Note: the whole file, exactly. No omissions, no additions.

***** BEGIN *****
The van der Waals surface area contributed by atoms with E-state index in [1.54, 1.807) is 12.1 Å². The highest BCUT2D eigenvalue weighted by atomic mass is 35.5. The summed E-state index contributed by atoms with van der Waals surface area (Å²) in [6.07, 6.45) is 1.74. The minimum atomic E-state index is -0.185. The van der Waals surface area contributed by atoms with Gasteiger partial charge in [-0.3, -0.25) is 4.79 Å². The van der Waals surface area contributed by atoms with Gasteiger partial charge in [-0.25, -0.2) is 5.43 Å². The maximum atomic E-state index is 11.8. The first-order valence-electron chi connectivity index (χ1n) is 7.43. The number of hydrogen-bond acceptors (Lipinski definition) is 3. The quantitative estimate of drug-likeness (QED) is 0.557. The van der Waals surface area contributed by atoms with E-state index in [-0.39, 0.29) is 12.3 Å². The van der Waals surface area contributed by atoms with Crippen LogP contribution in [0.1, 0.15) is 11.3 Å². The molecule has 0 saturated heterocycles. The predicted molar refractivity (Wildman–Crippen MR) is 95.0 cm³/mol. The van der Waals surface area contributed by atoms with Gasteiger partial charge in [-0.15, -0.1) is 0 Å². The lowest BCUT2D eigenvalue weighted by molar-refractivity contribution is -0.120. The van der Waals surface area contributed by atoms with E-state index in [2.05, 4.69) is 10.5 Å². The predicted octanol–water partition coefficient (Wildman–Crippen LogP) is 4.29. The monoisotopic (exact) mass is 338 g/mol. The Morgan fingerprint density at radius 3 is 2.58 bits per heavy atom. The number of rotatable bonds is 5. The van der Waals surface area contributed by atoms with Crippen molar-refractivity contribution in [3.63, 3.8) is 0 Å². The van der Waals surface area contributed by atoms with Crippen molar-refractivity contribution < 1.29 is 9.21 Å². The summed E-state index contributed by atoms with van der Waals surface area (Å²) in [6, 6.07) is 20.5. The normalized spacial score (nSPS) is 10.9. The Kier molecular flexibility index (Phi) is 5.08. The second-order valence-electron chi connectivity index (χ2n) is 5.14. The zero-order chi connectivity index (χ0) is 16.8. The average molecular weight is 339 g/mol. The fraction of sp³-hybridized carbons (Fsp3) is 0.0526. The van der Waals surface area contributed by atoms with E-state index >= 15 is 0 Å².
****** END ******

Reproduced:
The van der Waals surface area contributed by atoms with E-state index in [1.54, 1.807) is 12.1 Å². The highest BCUT2D eigenvalue weighted by atomic mass is 35.5. The summed E-state index contributed by atoms with van der Waals surface area (Å²) in [6.07, 6.45) is 1.74. The minimum atomic E-state index is -0.185. The van der Waals surface area contributed by atoms with Gasteiger partial charge in [-0.3, -0.25) is 4.79 Å². The van der Waals surface area contributed by atoms with Gasteiger partial charge in [-0.25, -0.2) is 5.43 Å². The maximum atomic E-state index is 11.8. The first-order valence-electron chi connectivity index (χ1n) is 7.43. The number of hydrogen-bond acceptors (Lipinski definition) is 3. The quantitative estimate of drug-likeness (QED) is 0.557. The van der Waals surface area contributed by atoms with E-state index in [-0.39, 0.29) is 12.3 Å². The van der Waals surface area contributed by atoms with Crippen LogP contribution in [0.1, 0.15) is 11.3 Å². The molecule has 0 saturated heterocycles. The predicted molar refractivity (Wildman–Crippen MR) is 95.0 cm³/mol. The van der Waals surface area contributed by atoms with Gasteiger partial charge in [-0.15, -0.1) is 0 Å². The lowest BCUT2D eigenvalue weighted by molar-refractivity contribution is -0.120. The van der Waals surface area contributed by atoms with E-state index in [2.05, 4.69) is 10.5 Å². The predicted octanol–water partition coefficient (Wildman–Crippen LogP) is 4.29. The monoisotopic (exact) mass is 338 g/mol. The Morgan fingerprint density at radius 3 is 2.58 bits per heavy atom. The number of rotatable bonds is 5. The van der Waals surface area contributed by atoms with Crippen molar-refractivity contribution in [3.63, 3.8) is 0 Å². The van der Waals surface area contributed by atoms with Crippen molar-refractivity contribution < 1.29 is 9.21 Å². The summed E-state index contributed by atoms with van der Waals surface area (Å²) in [6, 6.07) is 20.5. The normalized spacial score (nSPS) is 10.9. The Kier molecular flexibility index (Phi) is 5.08. The second-order valence-electron chi connectivity index (χ2n) is 5.14. The zero-order chi connectivity index (χ0) is 16.8. The average molecular weight is 339 g/mol. The fraction of sp³-hybridized carbons (Fsp3) is 0.0526. The van der Waals surface area contributed by atoms with E-state index >= 15 is 0 Å².